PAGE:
Performed properly, SPT should not produce major discomfort or bleeding.[8] The number of allergens used for testing depends on the clinical condition and the suspected allergens. The same lancet should not be used for testing multiple allergens. The histamine is read 10–15 min later and allergens 15–20 min later. As histamine produces wheal early compared to the individual allergens, it can be pricked at the end after the individual allergens. The diameter of the wheal is measured horizontally and vertically and the mean diameter is recorded in mm.[22] Some people take the largest diameter of the wheal into consideration. The flare is measured in similar method and recorded separately. Sometimes, irregular extensions of the wheal (pseudopods) can be noted. Their significance is not known.[8] After 20 min, the reaction may fade away and the test might have to be repeated again if not interpreted in time.

In high-risk cases, patient is observed for 20–30 min in the clinic after completion of the test.[23] The patient is observed for any signs and symptoms of systemic allergic reactions mentioned below.

The reagents should be stored in the refrigerator at the designated temperature. Care should be taken to leave the reagent outside the refrigerator for the shortest possible time. Care should be taken to avoid bacterial contamination and cross-contamination with other allergens. They should be discarded after the expiry date.


For positive control (histamine), a wheal diameter of ≥3 mm (at least 3 mm greater than negative control) is taken as positive.[8] A wheal diameter of <3 mm for positive control might be seen if the patient is taking drugs with antihistamine activity or has non-reactive skin. In this case, it is not possible to go ahead with the SPT.

A wheal >3 mm for negative control (normal saline) indicates a highly reactogenic skin (e.g., dermatographism), making SPT invalid.[24]

In case of individual allergens, a wheal diameter of ≥3 mm (at least 3 mm greater than negative control) is taken as a positive test [Figure 2]. The larger the wheal, the greater the likely hood of an allergic reaction when exposed to the allergen. However, a larger size does not necessarily correspond to more severe reaction.

Figure 2:: Picture showing wheal and flare reaction after a skin prick testing using histamine (h), saline (s), and various allergens (marked 1–4). Reproduced with permission from Gupta N, Indian pediatrics 2019.

False-positive reactions can occur in certain skin conditions (e.g., dermatographism), naturally occurring histamine in some allergen extracts, non-standard reagents, and cross-reactivity with allergens with homologous proteins.[8]

False-negative tests can occur in patients taking drugs with antihistamine activity, recent history of anaphylaxis (<4 weeks), non-standard reagents, improper technique, and UV light exposure.[8]


When performed and interpreted correctly, SPT is highly sensitive for IgE-mediated allergies.[25]

They are relatively cheap and easy to interpret. This is particularly important in a country like India.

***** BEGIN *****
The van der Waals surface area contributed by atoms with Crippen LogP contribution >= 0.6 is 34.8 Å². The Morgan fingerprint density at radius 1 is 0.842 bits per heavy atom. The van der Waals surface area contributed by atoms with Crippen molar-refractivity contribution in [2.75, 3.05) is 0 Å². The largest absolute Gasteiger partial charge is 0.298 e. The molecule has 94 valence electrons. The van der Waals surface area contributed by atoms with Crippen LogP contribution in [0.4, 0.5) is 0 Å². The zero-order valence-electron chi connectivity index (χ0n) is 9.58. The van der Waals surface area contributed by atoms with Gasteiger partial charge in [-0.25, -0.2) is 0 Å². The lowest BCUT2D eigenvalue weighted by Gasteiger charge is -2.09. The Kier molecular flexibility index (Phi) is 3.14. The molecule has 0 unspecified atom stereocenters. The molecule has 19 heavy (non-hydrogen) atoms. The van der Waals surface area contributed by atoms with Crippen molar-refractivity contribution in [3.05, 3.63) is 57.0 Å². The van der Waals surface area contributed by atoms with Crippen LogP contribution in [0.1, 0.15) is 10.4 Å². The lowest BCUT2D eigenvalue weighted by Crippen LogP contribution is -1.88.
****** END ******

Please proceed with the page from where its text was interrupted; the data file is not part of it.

When right technique is used, SPT is minimally invasive and should cause very little discomfort.

The results are immediately available to the family and necessary counseling can be done at the same visit. This visible reaction may act as a motivation to the family for allergen avoidance measures and appropriate treatment.

Unlike in vitro tests, the results may not affected by conditions associated with high total IgE levels.[8]

Limitations of SPT

SPT results can be variable and depend on the quality of the reagent, the technique used and proper interpretation of results.[6]

The availability of standard reagents can be a challenge in our country. This can affect the quality of the test.

It needs some normal area of skin to test and cannot be done in patients where extensive area of skin is involved.

SPT cannot be done where the patient cannot stop taking drugs with antihistamine activity that can interfere with the results.

The testing requires patient cooperation and may be slightly difficult in very young infants.

Because of the possibility of systemic allergic reactions, they should be performed only in settings where severe allergic reactions can be managed.


Some patients experience mild discomfort and itching at the site of SPT. This is usually transient and self-limiting. Rarely, delayed local, painful swelling may occur due to IgE-mediated delayed reaction.

Non-allergic reactions such as infection, headache, syncope, and malaise are very rare.

Although very rare, systemic allergic reactions (including anaphylaxis) are known to occur following SPT.[26] Valyasevi et al. studied the incidence of systemic reactions in 497,656 skin tests and found 33 systemic reactions per 100,000 skin tests.[26] However, the reactions were mild and recovered within 1 h.

The incidence of systemic reactions was higher when testing was done for latex, antibiotics, and food allergy (especially when raw foods are used) and intradermal method of testing was used. Patient factors that were associated with increased risk of systemic reactions include young infants, pregnant women, uncontrolled asthma, previous history of anaphylaxis,[27] patients using ACE inhibitors and beta-blockers (diminished response to adrenaline treatment), and elevated baseline tryptase levels. Clinicians should exercise extra caution in the above circumstances.